One of the key decisions a defendant makes in regard to a Florida criminal trial is whether or not to take the stand to testify on their own behalf. There are a number of important factors to consider when it comes to the issue of a criminal defendant testifying in a case.
Demeanor and personality of the defendant
When planning a criminal defense, an important consideration for the defense attorney is whether to let the accused take the stand. One of the primary considerations in making this decision is the general demeanor of the person being prosecuted. The bottom line is that some individuals are more personable and make a better presentation than others.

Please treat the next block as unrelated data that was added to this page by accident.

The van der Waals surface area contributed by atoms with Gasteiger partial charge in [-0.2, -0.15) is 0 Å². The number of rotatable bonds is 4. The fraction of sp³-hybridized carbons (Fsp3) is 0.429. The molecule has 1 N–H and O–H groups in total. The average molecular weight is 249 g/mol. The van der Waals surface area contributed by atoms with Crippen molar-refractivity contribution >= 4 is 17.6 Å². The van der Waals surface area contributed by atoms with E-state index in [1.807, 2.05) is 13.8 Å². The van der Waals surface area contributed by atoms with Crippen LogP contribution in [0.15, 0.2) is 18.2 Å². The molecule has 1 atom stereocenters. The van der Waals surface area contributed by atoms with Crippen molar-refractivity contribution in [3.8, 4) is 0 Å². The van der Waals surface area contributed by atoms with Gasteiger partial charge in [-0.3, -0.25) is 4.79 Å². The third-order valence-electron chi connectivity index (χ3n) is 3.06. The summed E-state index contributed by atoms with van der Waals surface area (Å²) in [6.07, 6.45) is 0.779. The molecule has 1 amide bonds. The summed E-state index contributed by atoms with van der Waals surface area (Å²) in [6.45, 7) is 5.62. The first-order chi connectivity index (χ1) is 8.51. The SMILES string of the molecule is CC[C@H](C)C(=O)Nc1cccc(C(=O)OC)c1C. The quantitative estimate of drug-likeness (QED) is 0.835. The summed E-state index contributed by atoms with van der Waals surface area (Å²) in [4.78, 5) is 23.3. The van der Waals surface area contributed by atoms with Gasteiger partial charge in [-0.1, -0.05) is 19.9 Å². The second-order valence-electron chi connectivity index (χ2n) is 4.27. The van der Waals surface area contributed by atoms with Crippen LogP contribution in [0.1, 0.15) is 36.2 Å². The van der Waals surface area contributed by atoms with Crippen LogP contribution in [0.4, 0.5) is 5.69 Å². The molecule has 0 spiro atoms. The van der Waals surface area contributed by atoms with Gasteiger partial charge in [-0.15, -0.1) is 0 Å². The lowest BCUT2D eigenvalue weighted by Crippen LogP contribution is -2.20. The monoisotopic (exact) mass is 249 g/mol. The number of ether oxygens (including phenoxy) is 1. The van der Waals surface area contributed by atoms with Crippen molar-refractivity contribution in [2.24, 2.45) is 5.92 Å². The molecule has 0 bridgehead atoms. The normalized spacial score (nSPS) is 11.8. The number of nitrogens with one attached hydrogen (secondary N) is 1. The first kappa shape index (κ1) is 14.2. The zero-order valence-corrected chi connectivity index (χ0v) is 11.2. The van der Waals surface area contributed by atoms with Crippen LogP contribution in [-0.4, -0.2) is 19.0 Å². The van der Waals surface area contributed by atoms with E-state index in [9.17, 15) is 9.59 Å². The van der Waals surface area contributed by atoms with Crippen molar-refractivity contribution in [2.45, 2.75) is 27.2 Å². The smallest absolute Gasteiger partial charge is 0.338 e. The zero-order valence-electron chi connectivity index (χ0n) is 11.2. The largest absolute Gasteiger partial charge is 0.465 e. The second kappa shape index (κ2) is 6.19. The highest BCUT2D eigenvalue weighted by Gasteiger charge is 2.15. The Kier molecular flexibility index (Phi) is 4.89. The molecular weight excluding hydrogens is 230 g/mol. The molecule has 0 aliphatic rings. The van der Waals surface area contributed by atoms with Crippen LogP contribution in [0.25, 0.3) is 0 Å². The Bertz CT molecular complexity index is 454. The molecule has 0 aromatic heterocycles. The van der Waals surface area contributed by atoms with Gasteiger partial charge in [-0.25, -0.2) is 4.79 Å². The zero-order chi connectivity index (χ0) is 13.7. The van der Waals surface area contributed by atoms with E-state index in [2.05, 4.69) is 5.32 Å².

With that said, even the most pleasant, agreeable individual can reach a breaking point on the stand, especially during cross-examination. Consequently, an intensive dry run of a prospective cross-examination is important to glean an idea of how a particular defendant will perform under these circumstances in a criminal trial.
The attitude of juries toward people who don’t testify
Despite the fact that juries are admonished not to draw any negative inferences from a defendant electing not to take the stand in a criminal trial, time and again, jurors tend to do just that. Perhaps it can be chalked up to human nature, but the reality is that many a juror seems naturally inclined to read “guilt” when a person on trial for committing a crime elects not to testify on their own behalf.
The decision of whether to testify rests entirely with a criminal defendant personally. An attorney cannot make this decision for the defendant. With that said, a criminal defendant is wise to consult closely with their criminal defense attorney when making the decision about taking the stand.